Do not interrupt or stop taking this medicine without first checking with your doctor. Your doctor may want you to gradually reduce the amount you are taking before stopping completely. Some conditions may become worse when the medicine is stopped suddenly, which can be dangerous.

Do not take other medicines unless they have been discussed with your doctor. This includes prescription or nonprescription (over-the-counter [OTC]) medicines and herbal or vitamin supplements.

What Are Reasons I Shouldn’t Take Coreg?

Your healthcare provider may decide not to prescribe Coreg for you if you have:

  • A known hypersensitivity (allergy) to carvedilol or any of its inactive ingredients
  • Bronchial asthma or related bronchospastic conditions. Deaths from severe acute asthma have been reported after single doses of Coreg.
  • Decompensated heart failure requiring intravenous inotropic medications
  • Severe liver problems

Unless you have a functioning pacemaker, do not take Coreg if you have heart conditions, including: 

What Other Medications Interact With Coreg?

Coreg may interact with other medications, including:

  • Digoxin
  • Pacerone (amiodarone)
  • Diltiazem or verapamil
  • Hypotensive agents (drugs that lower blood pressure)
  • Insulin or oral hypoglycemics
  • Cyclosporine
  • Inducers/inhibitors of liver metabolism


Both digoxin and carvedilol slow electrical conduction in the heart and decrease heart rate. Digoxin concentrations in the body increase when taken with Coreg. Therefore, increased monitoring of digoxin levels should occur when starting, adjusting, or stopping carvedilol.


Amiodarone increases levels of carvedilol in the blood. Taking amiodarone with Coreg may further slow the heart rate or cardiac electrical conduction. People taking this combination should watch for low heart rate, dizziness, tiredness, and shortness of breath.

Diltiazem or Verapamil

The calcium channel blockers diltiazem and verapamil can cause electrical conduction disturbances in the heart when taken with Coreg. Your healthcare provider may monitor your blood pressure and electrocardiogram if you take these medications with Coreg.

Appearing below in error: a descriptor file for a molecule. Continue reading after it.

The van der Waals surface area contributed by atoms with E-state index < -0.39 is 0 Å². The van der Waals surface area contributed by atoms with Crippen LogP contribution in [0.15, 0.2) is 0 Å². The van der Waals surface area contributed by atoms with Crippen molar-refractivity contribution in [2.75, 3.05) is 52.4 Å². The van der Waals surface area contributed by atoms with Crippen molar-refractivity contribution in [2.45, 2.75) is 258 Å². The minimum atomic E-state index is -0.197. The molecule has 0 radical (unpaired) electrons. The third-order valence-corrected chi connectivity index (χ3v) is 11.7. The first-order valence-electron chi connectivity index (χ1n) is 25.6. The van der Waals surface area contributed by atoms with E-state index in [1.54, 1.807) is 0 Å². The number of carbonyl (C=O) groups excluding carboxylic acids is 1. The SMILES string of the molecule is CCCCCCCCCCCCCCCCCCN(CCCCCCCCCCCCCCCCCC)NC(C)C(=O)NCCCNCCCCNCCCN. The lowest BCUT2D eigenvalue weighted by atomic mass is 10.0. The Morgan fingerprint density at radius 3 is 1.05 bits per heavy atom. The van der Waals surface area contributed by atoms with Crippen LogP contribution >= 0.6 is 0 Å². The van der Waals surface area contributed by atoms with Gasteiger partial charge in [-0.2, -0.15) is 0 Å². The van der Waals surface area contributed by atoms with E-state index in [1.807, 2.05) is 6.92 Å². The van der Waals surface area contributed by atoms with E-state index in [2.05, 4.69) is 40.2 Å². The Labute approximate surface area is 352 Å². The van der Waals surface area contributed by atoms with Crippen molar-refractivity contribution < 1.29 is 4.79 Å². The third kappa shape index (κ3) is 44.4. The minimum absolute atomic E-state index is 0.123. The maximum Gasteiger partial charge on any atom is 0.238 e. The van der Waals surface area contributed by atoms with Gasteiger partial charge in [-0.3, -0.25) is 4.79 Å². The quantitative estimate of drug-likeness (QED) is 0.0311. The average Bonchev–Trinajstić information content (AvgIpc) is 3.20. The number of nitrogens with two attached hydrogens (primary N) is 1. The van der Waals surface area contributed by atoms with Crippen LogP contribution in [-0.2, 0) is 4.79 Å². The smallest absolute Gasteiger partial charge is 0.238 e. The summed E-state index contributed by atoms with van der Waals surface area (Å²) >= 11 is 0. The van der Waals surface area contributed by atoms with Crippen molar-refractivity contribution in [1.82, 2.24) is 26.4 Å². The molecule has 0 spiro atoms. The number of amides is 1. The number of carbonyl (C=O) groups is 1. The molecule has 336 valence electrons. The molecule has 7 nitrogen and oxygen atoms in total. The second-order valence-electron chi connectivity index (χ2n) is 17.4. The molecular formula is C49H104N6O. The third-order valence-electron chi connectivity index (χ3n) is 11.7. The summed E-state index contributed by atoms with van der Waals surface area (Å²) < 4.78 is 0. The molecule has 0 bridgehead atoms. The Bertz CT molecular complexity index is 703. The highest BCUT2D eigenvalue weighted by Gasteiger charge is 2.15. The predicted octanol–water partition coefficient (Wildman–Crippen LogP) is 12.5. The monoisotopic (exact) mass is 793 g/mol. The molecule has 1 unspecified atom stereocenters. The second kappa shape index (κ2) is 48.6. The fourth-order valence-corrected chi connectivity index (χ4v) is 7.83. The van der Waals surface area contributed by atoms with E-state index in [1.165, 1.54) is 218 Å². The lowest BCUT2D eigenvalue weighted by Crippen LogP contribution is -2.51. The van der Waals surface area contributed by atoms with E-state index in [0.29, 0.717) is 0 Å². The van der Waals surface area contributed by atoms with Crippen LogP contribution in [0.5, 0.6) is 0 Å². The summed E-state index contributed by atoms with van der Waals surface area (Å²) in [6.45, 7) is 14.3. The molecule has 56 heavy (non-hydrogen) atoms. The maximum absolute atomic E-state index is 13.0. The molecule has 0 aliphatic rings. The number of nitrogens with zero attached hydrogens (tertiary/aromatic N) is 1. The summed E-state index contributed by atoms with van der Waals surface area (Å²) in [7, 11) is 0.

Hypotensive Agents

Use caution if taking Coreg with a medication that can deplete catecholamines (e.g., reserpine and monoamine oxidase inhibitors). Catecholamines are monoamine neurotransmitters released in the blood in response to physical or emotional stress. Monitor for low blood pressure and severe low heart rate.

The use of clonidine (e.g., Catapres) and Coreg together can increase the risk of low blood pressure and low heart rate. If stopping both medications, Coreg should be stopped first, followed by clonidine several days later by gradually reducing the dose.

Insulin or Oral Hypoglycemics

Coreg may increase the blood sugar-lowering effects of insulin and oral diabetes medications. If used together, monitor blood sugars regularly.


Adding Coreg to cyclosporine (e.g., Sandimmune, Neoral, Gengraf) may cause an increase in cyclosporine blood concentrations. Your healthcare provider may closely monitor blood levels to determine if a cyclosporine dosage reduction is needed.

Inducers/Inhibitors of Liver Metabolism

Carvedilol is extensively metabolized by the liver. Medications that inhibit liver metabolism (e.g., amiodarone, bupropion, duloxetine, and cimetidine) may increase blood levels of Coreg and cause enhanced blood pressure-lowering and heart rate-lowering effects. Medications that increase liver metabolism (e.g., rifampin) will reduce blood levels of Coreg and may require an increase in dose.